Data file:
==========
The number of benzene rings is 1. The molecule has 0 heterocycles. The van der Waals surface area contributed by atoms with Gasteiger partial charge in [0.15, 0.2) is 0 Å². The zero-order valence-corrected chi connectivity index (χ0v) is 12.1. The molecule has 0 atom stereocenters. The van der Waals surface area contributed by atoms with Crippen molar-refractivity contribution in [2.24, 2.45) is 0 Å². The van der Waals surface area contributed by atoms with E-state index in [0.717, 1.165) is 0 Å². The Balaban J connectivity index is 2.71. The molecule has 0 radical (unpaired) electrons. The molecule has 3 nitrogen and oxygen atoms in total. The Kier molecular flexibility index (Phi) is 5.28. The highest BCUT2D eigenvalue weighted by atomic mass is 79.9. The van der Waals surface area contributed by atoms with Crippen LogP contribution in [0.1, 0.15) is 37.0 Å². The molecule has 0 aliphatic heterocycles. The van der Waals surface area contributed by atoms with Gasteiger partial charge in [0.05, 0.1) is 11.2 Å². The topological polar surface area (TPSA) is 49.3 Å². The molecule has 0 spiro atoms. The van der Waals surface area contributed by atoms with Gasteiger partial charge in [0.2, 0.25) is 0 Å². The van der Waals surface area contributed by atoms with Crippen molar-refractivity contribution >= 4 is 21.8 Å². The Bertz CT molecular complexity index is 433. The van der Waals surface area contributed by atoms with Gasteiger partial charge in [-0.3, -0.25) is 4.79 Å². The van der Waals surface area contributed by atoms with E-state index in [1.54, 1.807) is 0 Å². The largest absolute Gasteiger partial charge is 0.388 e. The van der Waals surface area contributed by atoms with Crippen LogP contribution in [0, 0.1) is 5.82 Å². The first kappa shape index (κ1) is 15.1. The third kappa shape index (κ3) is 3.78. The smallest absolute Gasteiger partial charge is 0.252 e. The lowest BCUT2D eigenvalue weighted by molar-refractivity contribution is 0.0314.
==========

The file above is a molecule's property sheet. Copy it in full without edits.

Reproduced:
The number of benzene rings is 1. The molecule has 0 heterocycles. The van der Waals surface area contributed by atoms with Gasteiger partial charge in [0.15, 0.2) is 0 Å². The zero-order valence-corrected chi connectivity index (χ0v) is 12.1. The molecule has 0 atom stereocenters. The van der Waals surface area contributed by atoms with Crippen molar-refractivity contribution in [2.24, 2.45) is 0 Å². The van der Waals surface area contributed by atoms with E-state index in [0.717, 1.165) is 0 Å². The Balaban J connectivity index is 2.71. The molecule has 0 radical (unpaired) electrons. The molecule has 3 nitrogen and oxygen atoms in total. The Kier molecular flexibility index (Phi) is 5.28. The highest BCUT2D eigenvalue weighted by atomic mass is 79.9. The van der Waals surface area contributed by atoms with Crippen LogP contribution in [0.1, 0.15) is 37.0 Å². The molecule has 0 aliphatic heterocycles. The van der Waals surface area contributed by atoms with Gasteiger partial charge in [0.05, 0.1) is 11.2 Å². The topological polar surface area (TPSA) is 49.3 Å². The molecule has 0 spiro atoms. The van der Waals surface area contributed by atoms with Gasteiger partial charge in [0.2, 0.25) is 0 Å². The van der Waals surface area contributed by atoms with Crippen molar-refractivity contribution >= 4 is 21.8 Å². The Bertz CT molecular complexity index is 433. The van der Waals surface area contributed by atoms with Gasteiger partial charge in [-0.3, -0.25) is 4.79 Å². The van der Waals surface area contributed by atoms with E-state index in [1.54, 1.807) is 0 Å². The largest absolute Gasteiger partial charge is 0.388 e. The van der Waals surface area contributed by atoms with Crippen LogP contribution in [0, 0.1) is 5.82 Å². The first kappa shape index (κ1) is 15.1. The third kappa shape index (κ3) is 3.78. The smallest absolute Gasteiger partial charge is 0.252 e. The lowest BCUT2D eigenvalue weighted by molar-refractivity contribution is 0.0314.